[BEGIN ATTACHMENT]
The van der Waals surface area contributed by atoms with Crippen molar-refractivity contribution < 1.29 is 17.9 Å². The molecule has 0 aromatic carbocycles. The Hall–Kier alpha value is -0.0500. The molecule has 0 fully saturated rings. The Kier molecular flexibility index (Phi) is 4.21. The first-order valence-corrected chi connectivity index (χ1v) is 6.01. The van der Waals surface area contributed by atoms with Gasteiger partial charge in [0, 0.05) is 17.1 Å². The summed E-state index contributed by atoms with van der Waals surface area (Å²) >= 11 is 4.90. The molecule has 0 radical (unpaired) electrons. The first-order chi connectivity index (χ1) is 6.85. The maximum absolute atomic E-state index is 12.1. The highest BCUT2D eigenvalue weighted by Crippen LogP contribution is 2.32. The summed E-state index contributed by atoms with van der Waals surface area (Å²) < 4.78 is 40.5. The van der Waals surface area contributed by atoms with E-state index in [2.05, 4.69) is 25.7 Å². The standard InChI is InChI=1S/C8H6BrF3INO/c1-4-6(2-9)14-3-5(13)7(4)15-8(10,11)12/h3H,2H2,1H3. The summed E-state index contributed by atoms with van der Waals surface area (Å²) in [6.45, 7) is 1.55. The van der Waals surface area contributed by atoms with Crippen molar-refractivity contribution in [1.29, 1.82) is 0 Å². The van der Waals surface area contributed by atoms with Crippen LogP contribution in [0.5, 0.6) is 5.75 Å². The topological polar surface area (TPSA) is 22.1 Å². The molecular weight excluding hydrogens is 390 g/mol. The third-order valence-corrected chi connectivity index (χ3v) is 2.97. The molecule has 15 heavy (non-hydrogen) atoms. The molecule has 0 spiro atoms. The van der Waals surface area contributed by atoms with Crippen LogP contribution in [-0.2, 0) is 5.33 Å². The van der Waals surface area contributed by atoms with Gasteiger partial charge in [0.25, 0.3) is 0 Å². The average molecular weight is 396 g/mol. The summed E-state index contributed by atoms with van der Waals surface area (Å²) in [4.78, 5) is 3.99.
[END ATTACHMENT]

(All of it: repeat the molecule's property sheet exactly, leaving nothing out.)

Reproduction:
The van der Waals surface area contributed by atoms with Crippen molar-refractivity contribution < 1.29 is 17.9 Å². The molecule has 0 aromatic carbocycles. The Hall–Kier alpha value is -0.0500. The molecule has 0 fully saturated rings. The Kier molecular flexibility index (Phi) is 4.21. The first-order valence-corrected chi connectivity index (χ1v) is 6.01. The van der Waals surface area contributed by atoms with Gasteiger partial charge in [0, 0.05) is 17.1 Å². The summed E-state index contributed by atoms with van der Waals surface area (Å²) >= 11 is 4.90. The molecule has 0 radical (unpaired) electrons. The first-order chi connectivity index (χ1) is 6.85. The maximum absolute atomic E-state index is 12.1. The highest BCUT2D eigenvalue weighted by Crippen LogP contribution is 2.32. The summed E-state index contributed by atoms with van der Waals surface area (Å²) < 4.78 is 40.5. The van der Waals surface area contributed by atoms with E-state index in [2.05, 4.69) is 25.7 Å². The standard InChI is InChI=1S/C8H6BrF3INO/c1-4-6(2-9)14-3-5(13)7(4)15-8(10,11)12/h3H,2H2,1H3. The summed E-state index contributed by atoms with van der Waals surface area (Å²) in [6.45, 7) is 1.55. The van der Waals surface area contributed by atoms with Crippen molar-refractivity contribution in [1.29, 1.82) is 0 Å². The van der Waals surface area contributed by atoms with Crippen LogP contribution in [0.5, 0.6) is 5.75 Å². The topological polar surface area (TPSA) is 22.1 Å². The molecular weight excluding hydrogens is 390 g/mol. The third-order valence-corrected chi connectivity index (χ3v) is 2.97. The molecule has 15 heavy (non-hydrogen) atoms. The molecule has 0 spiro atoms. The van der Waals surface area contributed by atoms with Crippen LogP contribution in [-0.2, 0) is 5.33 Å². The van der Waals surface area contributed by atoms with Gasteiger partial charge in [0.25, 0.3) is 0 Å². The average molecular weight is 396 g/mol. The summed E-state index contributed by atoms with van der Waals surface area (Å²) in [4.78, 5) is 3.99.